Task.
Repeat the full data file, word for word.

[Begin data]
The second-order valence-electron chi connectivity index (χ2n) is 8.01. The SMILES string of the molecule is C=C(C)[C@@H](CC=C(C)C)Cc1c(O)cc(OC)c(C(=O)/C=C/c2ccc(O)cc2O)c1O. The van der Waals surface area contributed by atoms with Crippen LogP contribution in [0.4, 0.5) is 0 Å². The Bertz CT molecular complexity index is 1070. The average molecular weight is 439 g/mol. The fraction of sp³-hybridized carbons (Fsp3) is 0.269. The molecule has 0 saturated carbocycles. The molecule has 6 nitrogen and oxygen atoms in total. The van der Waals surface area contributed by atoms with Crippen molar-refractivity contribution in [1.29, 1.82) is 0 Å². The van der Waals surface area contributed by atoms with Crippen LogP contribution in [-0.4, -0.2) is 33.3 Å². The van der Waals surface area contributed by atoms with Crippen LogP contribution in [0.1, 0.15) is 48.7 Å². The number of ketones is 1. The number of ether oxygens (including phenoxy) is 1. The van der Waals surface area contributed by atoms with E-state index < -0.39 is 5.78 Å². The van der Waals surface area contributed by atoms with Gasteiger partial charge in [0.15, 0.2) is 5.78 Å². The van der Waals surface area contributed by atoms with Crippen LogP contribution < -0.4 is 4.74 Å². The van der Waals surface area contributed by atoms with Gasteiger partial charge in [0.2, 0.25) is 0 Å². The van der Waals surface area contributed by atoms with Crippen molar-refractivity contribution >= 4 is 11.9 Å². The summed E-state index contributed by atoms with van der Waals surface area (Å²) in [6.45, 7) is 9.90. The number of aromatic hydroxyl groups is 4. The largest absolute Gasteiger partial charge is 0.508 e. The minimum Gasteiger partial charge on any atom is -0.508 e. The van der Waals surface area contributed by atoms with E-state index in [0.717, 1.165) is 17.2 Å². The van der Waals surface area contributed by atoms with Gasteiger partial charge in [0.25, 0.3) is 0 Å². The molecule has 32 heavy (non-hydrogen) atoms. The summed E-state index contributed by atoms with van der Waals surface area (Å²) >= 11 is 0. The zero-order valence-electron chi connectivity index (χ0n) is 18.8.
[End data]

The second-order valence-electron chi connectivity index (χ2n) is 8.01. The SMILES string of the molecule is C=C(C)[C@@H](CC=C(C)C)Cc1c(O)cc(OC)c(C(=O)/C=C/c2ccc(O)cc2O)c1O. The van der Waals surface area contributed by atoms with Crippen LogP contribution in [0.4, 0.5) is 0 Å². The Bertz CT molecular complexity index is 1070. The average molecular weight is 439 g/mol. The fraction of sp³-hybridized carbons (Fsp3) is 0.269. The molecule has 0 saturated carbocycles. The molecule has 6 nitrogen and oxygen atoms in total. The van der Waals surface area contributed by atoms with Crippen molar-refractivity contribution in [1.29, 1.82) is 0 Å². The van der Waals surface area contributed by atoms with Crippen LogP contribution in [-0.4, -0.2) is 33.3 Å². The van der Waals surface area contributed by atoms with Crippen LogP contribution in [0.1, 0.15) is 48.7 Å². The number of ketones is 1. The number of ether oxygens (including phenoxy) is 1. The van der Waals surface area contributed by atoms with E-state index < -0.39 is 5.78 Å². The van der Waals surface area contributed by atoms with Gasteiger partial charge in [0.15, 0.2) is 5.78 Å². The van der Waals surface area contributed by atoms with Crippen LogP contribution < -0.4 is 4.74 Å². The van der Waals surface area contributed by atoms with Gasteiger partial charge in [0.2, 0.25) is 0 Å². The van der Waals surface area contributed by atoms with Crippen molar-refractivity contribution >= 4 is 11.9 Å². The summed E-state index contributed by atoms with van der Waals surface area (Å²) in [6.45, 7) is 9.90. The number of aromatic hydroxyl groups is 4. The largest absolute Gasteiger partial charge is 0.508 e. The minimum Gasteiger partial charge on any atom is -0.508 e. The van der Waals surface area contributed by atoms with E-state index in [0.717, 1.165) is 17.2 Å². The van der Waals surface area contributed by atoms with Gasteiger partial charge in [0.25, 0.3) is 0 Å². The molecule has 32 heavy (non-hydrogen) atoms. The summed E-state index contributed by atoms with van der Waals surface area (Å²) >= 11 is 0. The zero-order valence-electron chi connectivity index (χ0n) is 18.8.